1930-1931 : the illustrator Béatrice Mallet imagined a character doll called 'Marinette' for the children 's magazine BENJAMIN. The idea was to provide her with a trousseau like for the Bleuette doll from La Semaine de Suzette. The doll was made by the SFBJ and it was therefore Benjamin magazine that marketed it. In the magazine there regularly appeared patterns to make her a trousseau. See pic N° 4 (left part) an advertising with the doll.
this funny character doll has the head in composition incised 'UNIS FRANCE 71 149' and 'BENJAMIN', open mouth, sleeping eyes (not flirty) watching on a side. Good condition with some small chips of painting due to wig-pull.
It is a size '4' , total length 13 3/4" (35 cm).
Original SFBJ body in good used condition : original painting and body finish, some wears at the hands and fingers.
This doll is wearing an antique military costume , homemade belt , 2 original undergarments (a part of lace must be sewn), original mohair wig (model : glued mohair , in used condition, some loss), antique socks, antique leather boots with cardboard soles incised '5' - Allart model (used condition : both were repaired), i have added an antique hat not in perfect condition and maybe a little large.
Sold with an extra dress , slippers , collar (or bib ?) embroidered 'M' : Original clothes in wool not perfect.
Hard to find !
about the magazine BENJAMIN :
Benjamin is a French newspaper for young people founded by Jean Nohain. Published for the first time in January 1929, it ended in 1958. Subsequently bought by the creators of the magazine Réalités, it was renamed Top realities youth. During the period of the Second World War, he took the side of the Petainist ideal after the capitulation of France in August 1940. Interrupted at the liberation, the newspaper returned in 1952 under a new format. Notably known for its strong characters such as Zig et Puce, Trac et Boum and Amulette et Grassouillet, the newspaper is close to political news and gives an important place to the education of young people.
The Benjamin newspaper is a weekly in newspaper format (large pages) which claims to be the first major weekly intended for young people. Founded in 1929 by Jean Nohain, the newspaper ended in 1958. When Jean Nohain went on vacation, he left the reins of the editorial staff to the illustrator Babylas, pseudonym of his brother Claude Dauphin1, as in the summer of 1932. Appearing under several names of series over time, one published in the free zone during the war is directed by Alain Saint-Ogan. Benjamin's team is made up of a collaboration of illustrators and authors including the famous Joseph Porphyre Pinchon (creator of Bécassine) who worked for Benjamin from 1929 to 1944 and Alain Saint-Ogan, author of several characters who became magazine mascots like Zig and Puce and Trac and Boom. The other authors and illustrators are Frank King, Henry Dorak, Laurette Aldebert, Erik, Mademoiselle Violette-Jean, Henri Louis Avelot and Jean Nohain himself who wrote the script for several comic strips which he published in Benjamin. He presents himself under the pseudonym of "Jaboune" and often writes the editorial for each issue.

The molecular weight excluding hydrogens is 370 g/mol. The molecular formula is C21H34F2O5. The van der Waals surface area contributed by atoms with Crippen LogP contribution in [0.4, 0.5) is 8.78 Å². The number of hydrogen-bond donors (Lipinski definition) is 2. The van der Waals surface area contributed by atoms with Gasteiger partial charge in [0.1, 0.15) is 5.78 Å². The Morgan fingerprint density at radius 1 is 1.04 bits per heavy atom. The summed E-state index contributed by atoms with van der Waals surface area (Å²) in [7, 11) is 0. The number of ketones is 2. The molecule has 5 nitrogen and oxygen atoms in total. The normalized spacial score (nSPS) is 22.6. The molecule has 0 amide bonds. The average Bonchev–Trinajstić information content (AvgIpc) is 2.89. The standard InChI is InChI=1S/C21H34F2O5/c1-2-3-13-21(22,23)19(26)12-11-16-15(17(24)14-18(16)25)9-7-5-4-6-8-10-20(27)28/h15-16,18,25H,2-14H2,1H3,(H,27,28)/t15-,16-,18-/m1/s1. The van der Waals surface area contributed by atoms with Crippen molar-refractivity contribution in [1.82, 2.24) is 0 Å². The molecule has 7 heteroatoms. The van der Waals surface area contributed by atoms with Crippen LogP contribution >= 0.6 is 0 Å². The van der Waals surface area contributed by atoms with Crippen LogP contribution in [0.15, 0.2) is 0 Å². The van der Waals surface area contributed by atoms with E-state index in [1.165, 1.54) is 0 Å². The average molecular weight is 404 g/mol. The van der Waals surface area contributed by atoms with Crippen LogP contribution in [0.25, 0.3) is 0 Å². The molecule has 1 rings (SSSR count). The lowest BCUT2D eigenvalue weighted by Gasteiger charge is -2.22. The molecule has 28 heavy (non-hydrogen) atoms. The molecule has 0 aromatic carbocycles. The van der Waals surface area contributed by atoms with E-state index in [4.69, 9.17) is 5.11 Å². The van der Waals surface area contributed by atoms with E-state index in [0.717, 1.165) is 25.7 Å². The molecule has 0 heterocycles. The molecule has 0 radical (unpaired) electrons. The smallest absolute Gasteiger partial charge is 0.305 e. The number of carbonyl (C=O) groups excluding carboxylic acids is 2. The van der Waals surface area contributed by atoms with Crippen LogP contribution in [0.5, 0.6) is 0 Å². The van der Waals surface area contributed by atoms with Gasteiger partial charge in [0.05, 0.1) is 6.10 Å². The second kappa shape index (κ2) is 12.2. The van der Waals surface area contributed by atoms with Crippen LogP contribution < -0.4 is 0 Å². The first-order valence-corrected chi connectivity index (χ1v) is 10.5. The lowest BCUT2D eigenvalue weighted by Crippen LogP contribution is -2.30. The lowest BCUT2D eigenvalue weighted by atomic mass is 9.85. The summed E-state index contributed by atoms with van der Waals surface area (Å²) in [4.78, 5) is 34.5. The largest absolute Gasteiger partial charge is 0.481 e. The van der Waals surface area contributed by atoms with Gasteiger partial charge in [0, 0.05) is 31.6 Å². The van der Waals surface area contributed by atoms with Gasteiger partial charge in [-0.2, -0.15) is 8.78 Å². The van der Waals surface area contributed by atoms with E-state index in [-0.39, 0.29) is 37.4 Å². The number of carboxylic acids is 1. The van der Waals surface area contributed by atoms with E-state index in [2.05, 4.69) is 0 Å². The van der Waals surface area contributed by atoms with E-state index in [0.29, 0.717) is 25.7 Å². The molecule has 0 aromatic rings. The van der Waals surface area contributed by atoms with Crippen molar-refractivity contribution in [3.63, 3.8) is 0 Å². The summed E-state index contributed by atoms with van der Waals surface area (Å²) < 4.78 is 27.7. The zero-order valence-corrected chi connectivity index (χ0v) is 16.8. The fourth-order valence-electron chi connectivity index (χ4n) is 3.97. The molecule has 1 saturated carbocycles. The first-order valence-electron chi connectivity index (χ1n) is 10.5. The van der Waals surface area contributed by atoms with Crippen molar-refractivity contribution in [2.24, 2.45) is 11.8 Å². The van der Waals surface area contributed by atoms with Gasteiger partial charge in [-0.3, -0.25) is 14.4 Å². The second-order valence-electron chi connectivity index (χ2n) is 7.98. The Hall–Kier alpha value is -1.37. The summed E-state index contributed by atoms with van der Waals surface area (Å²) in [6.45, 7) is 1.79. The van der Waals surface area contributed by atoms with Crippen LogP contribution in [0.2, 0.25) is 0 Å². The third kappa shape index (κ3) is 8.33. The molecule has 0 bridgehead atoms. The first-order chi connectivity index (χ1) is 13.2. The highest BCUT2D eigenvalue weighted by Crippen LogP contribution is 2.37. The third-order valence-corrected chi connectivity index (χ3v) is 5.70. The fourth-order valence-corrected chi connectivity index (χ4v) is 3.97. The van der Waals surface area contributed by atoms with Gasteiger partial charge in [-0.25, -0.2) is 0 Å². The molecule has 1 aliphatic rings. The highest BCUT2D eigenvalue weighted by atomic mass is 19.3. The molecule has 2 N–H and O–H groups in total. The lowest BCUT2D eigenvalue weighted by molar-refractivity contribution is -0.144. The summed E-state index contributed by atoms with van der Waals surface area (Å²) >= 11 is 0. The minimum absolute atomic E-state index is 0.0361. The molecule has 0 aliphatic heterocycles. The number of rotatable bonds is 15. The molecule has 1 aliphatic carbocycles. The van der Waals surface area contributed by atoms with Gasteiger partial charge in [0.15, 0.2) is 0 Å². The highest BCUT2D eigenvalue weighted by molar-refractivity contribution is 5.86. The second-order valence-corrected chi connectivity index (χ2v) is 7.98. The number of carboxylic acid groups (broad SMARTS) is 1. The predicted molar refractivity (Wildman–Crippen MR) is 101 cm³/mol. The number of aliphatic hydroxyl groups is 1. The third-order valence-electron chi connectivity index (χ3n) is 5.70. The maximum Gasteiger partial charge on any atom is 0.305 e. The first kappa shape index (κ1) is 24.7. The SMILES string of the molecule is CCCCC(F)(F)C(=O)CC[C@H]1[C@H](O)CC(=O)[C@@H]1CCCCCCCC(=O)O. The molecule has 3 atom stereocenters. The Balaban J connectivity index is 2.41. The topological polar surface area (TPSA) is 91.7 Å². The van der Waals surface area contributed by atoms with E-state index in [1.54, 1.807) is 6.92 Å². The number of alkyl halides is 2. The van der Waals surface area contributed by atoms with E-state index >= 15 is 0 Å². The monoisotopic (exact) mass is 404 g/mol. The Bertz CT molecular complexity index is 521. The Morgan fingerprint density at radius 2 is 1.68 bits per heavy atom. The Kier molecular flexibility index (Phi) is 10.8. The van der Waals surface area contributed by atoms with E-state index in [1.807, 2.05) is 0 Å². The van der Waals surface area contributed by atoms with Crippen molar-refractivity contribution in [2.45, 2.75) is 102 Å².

Between 1929 and 1944, Benjamin's editorial office changed location several times. Indeed, it made its debut at 10 rue Pergolèse in the 16th arrondissement of Paris. Between 1930 and 1933, the editorial staff settled at 73 boulevard de Clichy in the 9th arrondissement. At the end of the same year, he was temporarily domiciled at 11 bis rue Curial in the 19th arrondissement before settling at 11 rue Brunel in the 17th arrondissement between 1934 and 1936. Between 1936 and 1938, he never changed his rue but moved from number 11 to number 14. In 1939, still in the same street, the editorial office established its offices at number 4. In 1940, the offices left rue Brunel to settle at 31 rue Guyot in the 17th arrondissement. It was after the French surrender that the editorial offices and the administration of the newspaper were separated. Between 1941 and 1944 (year of temporary suspension of the newspaper), the newspaper was relocated to Clermont-Ferrand in the department of Puy-de-Dôme under the publishing house Échos de Paris.
The newspaper is intended as a newspaper for a social elite, for children with access to a certain culture and a high level of education. This can be seen in the newspaper's slogan, which calls itself "Smart Children's Newspaper". To show its elitist side, the newspaper develops sections devoted to education and sometimes gives advice for academic success.
The Benjamin newspaper publishes issues on specific themes, which require a certain level of knowledge on the subject, such as the newspapers on the colonial Empire of February 1, 19442 with complete files on the action of France throughout its Empire. You can find maps with the great French explorers, articles on the discoveries made or the evangelization movements of the new conquered lands.
However, Benjamin has aid from the state, supposed to finance their distribution in rural schools, where the reader from the middle class seems little affected by the original policy of the newspaper. All this shows that the newspaper wants to be a cultural tool for everyone.